Antwerp among world’s 50 biggest air pollution hot spots
Belgium, and especially Antwerp, is one of the areas most polluted by nitrogen dioxide in the world, as is shown by a new interactive world map based on the measurements of the latest satellite images. The information will be discussed during the international air pollution conference, organized by the World Health Organization (WHO) in Geneva this week. Citizens can consult the map online.
Most polluted by NO2
Antwerp seems to be one of the hot spots of the most polluted areas by NO2, a substance produced by the combustion of fuels like coal, diesel, petrol or gas. It is harmful for out health and leads to 75.000 premature deaths a year in Europe. It also produces particles in the air and ozone, two of the most damaging elements for our health.
The information is collected by the new Sentinel 5P satellite of the European space travel organization ESA. Since June 1st, this satellite is daily passing by every location on earth to make detailed scans of air pollution in the atmosphere. For experts they are a perfect addition to the measurements on the ground.
Presence of the harbour
Most important of the 50 listed hot spots of pollution are coal-fired power station in India, South Africa and Germany, ten power stations and industrial clusters in China, cities with a high transport emission level, like Santiago de Chile, Dubai, London and Paris, but also areas with an important agricultural combustion, like Congo and Angola.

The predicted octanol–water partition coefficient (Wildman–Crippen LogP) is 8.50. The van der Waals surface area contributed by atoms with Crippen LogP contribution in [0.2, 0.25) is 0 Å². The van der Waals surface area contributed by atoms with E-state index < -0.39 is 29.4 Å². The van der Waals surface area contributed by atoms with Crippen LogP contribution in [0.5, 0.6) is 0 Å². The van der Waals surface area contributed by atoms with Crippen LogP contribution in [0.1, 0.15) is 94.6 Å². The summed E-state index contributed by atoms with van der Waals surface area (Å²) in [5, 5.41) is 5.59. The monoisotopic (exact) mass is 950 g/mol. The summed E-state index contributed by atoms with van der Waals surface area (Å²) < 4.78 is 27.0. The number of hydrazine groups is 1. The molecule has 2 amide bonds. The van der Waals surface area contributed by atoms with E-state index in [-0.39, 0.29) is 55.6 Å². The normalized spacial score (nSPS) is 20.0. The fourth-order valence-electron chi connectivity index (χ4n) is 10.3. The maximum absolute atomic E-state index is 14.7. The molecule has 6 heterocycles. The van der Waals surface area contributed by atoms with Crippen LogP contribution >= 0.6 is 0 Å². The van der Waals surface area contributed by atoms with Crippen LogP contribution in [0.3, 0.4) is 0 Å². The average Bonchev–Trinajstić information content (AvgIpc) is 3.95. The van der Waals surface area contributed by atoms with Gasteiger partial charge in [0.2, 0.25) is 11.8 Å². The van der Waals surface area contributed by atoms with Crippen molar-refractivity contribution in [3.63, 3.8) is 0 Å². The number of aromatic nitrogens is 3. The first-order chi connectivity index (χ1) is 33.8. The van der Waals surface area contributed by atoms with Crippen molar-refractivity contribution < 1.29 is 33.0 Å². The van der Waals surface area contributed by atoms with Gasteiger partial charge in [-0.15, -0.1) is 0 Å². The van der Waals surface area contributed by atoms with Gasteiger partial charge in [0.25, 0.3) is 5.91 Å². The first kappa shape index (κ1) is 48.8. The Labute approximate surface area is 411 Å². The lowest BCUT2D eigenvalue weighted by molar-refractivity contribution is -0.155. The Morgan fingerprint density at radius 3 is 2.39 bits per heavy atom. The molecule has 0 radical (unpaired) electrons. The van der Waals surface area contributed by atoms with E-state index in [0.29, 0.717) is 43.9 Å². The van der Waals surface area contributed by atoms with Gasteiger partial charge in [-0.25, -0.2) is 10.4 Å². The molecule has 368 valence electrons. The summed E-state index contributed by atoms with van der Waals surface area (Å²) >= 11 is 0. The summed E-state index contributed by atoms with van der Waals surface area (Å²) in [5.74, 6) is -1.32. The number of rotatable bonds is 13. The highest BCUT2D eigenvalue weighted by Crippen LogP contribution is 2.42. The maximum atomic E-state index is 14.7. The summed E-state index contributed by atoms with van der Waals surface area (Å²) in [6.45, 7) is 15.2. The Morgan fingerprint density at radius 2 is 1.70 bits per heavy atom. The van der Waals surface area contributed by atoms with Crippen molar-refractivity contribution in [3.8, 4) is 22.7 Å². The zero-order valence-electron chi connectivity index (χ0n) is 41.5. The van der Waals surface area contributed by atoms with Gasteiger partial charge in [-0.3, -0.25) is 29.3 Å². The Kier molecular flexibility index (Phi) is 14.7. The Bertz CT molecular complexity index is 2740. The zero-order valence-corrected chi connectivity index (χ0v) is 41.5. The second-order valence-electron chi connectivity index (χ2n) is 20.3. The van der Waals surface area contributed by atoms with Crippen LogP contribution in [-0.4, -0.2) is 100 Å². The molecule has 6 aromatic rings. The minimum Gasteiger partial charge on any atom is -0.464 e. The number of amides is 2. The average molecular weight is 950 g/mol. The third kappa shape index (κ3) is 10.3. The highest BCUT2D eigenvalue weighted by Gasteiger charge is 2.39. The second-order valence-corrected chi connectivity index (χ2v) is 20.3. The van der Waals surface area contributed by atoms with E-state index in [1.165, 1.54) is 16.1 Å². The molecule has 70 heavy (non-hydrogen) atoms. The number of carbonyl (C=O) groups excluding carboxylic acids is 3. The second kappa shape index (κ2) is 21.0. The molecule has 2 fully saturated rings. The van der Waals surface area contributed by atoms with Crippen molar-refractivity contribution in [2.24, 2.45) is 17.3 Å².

The city of Antwerp, which is one of the most polluted areas in the world, shows a mix of several NO2 sources, among which transport, industry and coal-burning power station. The fact that the city is one of the 50 most polluted zones has to do with the presence of the harbour and the combination of petrochemistry and traffic.
Dense road network
“The large number of diesel cars and the dense road network in our cities, and also in Antwerp, are playing an important role”, explains Joerie Thijs, expert air quality for Greenpeace. “A comparison between week and weekend information shows a significant lower level of NO2 pollution during the weekends.”
According to Tim Nawrot, specialized in epidemics and the environment, working at the university of Hasselt, traffic is responsible for 60% of health problems. “There has been a slight progression, though”, he says. “Compared to 15 years ago, there are 40% fewer emissions thanks to the lower energy production from coal-burning power stations and cleaner cars.”
However, the problem is not solved yet. “Standards are still exceeded and Flanders looks like one big metropolis where NO2 levels peak just like in cities like London and Paris.” The same goes for the southern part of the Netherlands and the German Rhur Area, as shown by the world map.
Also the European agency for the enviroment (Europees Milieuagentschap) published a new study with some striking conclusions about air pollution.
• Emissions of the most polluting substances decreased between 2001 and 2010, especially the emissions of sulphur dioxide, carbon oxide and benzene went down.
• Three quarter of people living in urban areas are exposed to particle levels exceeding the standards of the WHO. PM25 (fine particles in the air) caused about 422.000 premature deaths in 41 European countries in 2015. Last 30 years the number of premature deaths decreased, though, with half a million.
• As to ozone, almost everybody in the city (98%) is exposed to levels above the WHO standards. In 2015, ozone was responsible for 17.700 premature deaths in 41 European countries.